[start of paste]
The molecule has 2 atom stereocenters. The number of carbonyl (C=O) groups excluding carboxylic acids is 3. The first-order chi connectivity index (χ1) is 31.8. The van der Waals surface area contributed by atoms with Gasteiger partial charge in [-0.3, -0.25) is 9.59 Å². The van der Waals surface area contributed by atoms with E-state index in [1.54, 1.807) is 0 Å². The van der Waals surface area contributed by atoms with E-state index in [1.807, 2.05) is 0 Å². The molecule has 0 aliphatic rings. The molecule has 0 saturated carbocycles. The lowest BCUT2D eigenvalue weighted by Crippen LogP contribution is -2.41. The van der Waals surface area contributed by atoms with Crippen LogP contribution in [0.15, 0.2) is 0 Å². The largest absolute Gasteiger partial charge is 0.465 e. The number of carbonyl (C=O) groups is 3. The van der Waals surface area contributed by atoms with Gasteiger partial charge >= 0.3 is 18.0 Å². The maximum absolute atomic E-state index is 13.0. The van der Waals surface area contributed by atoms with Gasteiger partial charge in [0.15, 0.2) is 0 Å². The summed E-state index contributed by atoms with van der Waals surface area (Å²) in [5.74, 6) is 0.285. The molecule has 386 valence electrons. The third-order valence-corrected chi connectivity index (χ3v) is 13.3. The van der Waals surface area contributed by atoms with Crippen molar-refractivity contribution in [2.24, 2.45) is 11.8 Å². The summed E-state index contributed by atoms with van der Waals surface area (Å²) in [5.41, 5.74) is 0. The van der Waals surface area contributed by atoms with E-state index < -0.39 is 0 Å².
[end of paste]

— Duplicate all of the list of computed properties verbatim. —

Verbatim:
The molecule has 2 atom stereocenters. The number of carbonyl (C=O) groups excluding carboxylic acids is 3. The first-order chi connectivity index (χ1) is 31.8. The van der Waals surface area contributed by atoms with Gasteiger partial charge in [-0.3, -0.25) is 9.59 Å². The van der Waals surface area contributed by atoms with E-state index in [1.54, 1.807) is 0 Å². The van der Waals surface area contributed by atoms with E-state index in [1.807, 2.05) is 0 Å². The molecule has 0 aliphatic rings. The molecule has 0 saturated carbocycles. The lowest BCUT2D eigenvalue weighted by Crippen LogP contribution is -2.41. The van der Waals surface area contributed by atoms with Crippen LogP contribution in [0.15, 0.2) is 0 Å². The largest absolute Gasteiger partial charge is 0.465 e. The number of carbonyl (C=O) groups is 3. The van der Waals surface area contributed by atoms with Gasteiger partial charge >= 0.3 is 18.0 Å². The maximum absolute atomic E-state index is 13.0. The van der Waals surface area contributed by atoms with Gasteiger partial charge in [0.15, 0.2) is 0 Å². The summed E-state index contributed by atoms with van der Waals surface area (Å²) in [5.74, 6) is 0.285. The molecule has 386 valence electrons. The third-order valence-corrected chi connectivity index (χ3v) is 13.3. The van der Waals surface area contributed by atoms with Crippen molar-refractivity contribution in [2.24, 2.45) is 11.8 Å². The summed E-state index contributed by atoms with van der Waals surface area (Å²) in [5.41, 5.74) is 0. The van der Waals surface area contributed by atoms with E-state index < -0.39 is 0 Å².